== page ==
Phase response curves (PRCs) characterize response properties of oscillating neurons to pulsetile input and are useful for linking the dynamics of individual neurons to network dynamics. PRCs can be easily computed for model neurons. PRCs can be also measured for real neurons, but there are many issues that complicate this process. Most of these complications arise from the fact that neurons are noisy on several time-scales. There is considerable amount of variation (jitter) in the inter-spike intervals of "periodically" firing neurons. Furthermore, neuronal firing is not stationary on the time scales on which PRCs are usually measured. Other issues include determining the appropriate stimuli to use and how long to wait between stimuli.In this chapter, we consider many of the complicating factors that arise when generating PRCs for real neurons or "realistic" model neurons. We discuss issues concerning the stimulus waveforms used to generate the PRC and ways to deal with the effects of slow time-scale processes (e.g. spike frequency adaption). We also address issues that are present during PRC data acquisition and discuss fitting "noisy" PRC data to extract the underlying PRC and quantify the stochastic variation of the phase responses. Finally, we describe an alternative method to generate PRCs using small amplitude white noise stimuli.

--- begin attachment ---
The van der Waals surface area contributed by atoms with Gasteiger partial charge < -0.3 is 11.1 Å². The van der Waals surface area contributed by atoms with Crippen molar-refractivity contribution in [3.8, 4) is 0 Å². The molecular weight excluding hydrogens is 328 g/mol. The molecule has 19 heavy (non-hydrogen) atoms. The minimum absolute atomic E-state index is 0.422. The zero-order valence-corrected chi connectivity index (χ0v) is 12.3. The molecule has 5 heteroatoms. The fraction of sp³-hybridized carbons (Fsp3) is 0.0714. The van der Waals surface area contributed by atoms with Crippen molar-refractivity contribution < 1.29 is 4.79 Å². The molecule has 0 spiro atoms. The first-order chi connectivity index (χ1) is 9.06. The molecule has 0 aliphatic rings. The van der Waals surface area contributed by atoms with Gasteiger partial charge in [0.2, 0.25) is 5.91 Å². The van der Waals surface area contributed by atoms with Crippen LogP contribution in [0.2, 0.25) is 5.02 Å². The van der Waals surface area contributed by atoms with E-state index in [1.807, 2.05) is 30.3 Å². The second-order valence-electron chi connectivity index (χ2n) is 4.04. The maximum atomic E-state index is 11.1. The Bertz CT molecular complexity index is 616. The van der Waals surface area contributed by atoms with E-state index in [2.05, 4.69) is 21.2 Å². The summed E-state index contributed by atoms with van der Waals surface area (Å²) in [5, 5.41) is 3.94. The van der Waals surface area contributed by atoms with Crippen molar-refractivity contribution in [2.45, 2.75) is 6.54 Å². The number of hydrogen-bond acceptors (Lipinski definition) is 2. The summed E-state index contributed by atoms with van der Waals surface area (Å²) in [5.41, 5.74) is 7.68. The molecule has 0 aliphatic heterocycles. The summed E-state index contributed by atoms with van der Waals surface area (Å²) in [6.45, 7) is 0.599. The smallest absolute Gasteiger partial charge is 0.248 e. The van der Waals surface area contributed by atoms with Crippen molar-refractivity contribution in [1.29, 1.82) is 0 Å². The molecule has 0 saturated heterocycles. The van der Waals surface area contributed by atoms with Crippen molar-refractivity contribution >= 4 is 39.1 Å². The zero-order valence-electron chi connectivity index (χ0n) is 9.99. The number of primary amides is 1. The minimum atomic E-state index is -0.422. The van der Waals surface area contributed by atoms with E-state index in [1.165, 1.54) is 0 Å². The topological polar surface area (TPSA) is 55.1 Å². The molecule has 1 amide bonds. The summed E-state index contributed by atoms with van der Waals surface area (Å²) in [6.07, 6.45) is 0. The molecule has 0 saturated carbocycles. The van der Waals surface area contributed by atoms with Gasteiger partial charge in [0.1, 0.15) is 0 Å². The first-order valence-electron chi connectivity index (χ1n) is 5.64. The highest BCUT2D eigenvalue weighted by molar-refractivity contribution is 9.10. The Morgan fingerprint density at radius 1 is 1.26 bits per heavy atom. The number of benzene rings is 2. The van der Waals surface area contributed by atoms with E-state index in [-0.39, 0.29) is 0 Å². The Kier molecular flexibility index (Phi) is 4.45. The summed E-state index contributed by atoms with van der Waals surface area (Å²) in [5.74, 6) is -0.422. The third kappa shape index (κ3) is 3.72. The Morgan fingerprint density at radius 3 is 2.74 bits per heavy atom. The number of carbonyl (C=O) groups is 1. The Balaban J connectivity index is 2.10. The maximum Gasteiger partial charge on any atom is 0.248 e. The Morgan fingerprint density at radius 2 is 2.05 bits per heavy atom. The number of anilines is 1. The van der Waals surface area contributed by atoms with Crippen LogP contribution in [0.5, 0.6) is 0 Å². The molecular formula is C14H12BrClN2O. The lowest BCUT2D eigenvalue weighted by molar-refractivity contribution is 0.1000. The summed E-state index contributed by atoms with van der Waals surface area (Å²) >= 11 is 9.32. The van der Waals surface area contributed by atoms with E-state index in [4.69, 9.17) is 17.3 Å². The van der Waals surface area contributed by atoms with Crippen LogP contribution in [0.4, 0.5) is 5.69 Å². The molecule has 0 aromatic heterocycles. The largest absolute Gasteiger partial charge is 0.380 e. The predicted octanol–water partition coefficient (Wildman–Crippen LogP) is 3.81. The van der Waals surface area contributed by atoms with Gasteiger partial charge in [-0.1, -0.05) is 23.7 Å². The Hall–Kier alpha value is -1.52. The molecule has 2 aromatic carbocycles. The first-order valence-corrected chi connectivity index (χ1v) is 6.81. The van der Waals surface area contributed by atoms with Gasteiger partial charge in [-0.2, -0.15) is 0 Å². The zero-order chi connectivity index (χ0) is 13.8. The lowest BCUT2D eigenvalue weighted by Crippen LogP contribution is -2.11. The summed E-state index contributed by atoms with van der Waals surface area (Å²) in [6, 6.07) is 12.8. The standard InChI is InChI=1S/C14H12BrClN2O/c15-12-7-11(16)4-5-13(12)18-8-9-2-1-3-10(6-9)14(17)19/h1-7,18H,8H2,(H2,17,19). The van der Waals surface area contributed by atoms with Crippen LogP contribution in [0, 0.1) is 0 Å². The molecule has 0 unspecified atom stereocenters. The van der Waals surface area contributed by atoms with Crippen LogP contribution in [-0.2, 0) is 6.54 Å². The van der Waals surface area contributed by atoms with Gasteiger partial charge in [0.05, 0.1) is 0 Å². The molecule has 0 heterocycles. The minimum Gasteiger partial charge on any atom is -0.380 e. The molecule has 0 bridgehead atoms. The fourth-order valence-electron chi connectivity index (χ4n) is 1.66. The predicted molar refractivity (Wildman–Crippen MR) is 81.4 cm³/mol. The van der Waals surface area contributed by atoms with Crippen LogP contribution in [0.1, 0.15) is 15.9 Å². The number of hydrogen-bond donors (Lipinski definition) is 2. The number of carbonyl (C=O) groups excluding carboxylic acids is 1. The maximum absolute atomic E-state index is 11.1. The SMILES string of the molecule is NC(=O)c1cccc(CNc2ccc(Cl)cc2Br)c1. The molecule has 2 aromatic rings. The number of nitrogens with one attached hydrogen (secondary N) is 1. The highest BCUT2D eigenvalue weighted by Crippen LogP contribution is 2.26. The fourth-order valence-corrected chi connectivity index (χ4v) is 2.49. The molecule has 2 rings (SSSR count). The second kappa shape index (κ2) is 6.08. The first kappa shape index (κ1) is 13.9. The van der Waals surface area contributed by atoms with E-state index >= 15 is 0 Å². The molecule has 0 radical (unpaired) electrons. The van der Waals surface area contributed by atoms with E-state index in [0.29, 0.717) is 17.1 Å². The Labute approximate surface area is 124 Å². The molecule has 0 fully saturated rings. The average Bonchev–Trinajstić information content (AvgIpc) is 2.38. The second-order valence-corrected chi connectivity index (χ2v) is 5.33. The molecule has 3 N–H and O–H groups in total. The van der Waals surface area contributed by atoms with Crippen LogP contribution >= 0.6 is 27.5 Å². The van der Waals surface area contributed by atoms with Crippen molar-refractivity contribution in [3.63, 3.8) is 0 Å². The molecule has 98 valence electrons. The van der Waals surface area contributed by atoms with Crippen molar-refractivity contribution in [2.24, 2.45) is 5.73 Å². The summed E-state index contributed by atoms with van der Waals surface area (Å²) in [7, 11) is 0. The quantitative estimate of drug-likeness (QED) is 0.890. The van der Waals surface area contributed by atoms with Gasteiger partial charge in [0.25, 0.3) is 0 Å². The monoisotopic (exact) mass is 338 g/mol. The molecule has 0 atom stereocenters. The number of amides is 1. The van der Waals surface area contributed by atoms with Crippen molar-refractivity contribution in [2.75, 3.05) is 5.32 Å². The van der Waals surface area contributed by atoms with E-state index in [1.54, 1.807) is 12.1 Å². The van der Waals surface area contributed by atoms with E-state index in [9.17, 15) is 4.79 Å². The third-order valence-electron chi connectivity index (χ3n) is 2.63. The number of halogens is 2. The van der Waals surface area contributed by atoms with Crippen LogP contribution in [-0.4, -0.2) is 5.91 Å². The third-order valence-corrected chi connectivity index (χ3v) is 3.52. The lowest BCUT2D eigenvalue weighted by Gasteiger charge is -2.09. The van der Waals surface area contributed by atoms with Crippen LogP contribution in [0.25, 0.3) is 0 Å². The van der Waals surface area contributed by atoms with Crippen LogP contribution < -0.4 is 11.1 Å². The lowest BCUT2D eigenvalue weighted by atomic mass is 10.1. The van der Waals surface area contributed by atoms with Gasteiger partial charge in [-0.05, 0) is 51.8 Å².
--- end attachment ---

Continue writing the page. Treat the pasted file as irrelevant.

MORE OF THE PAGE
|Original language||English (US)|
|Title of host publication||Phase Response Curves in Neuroscience|
|Subtitle of host publication||Theory, Experiment, and Analysis|
|Publisher||Springer New York|
|Number of pages||35|
|State||Published - Jan 1 2012|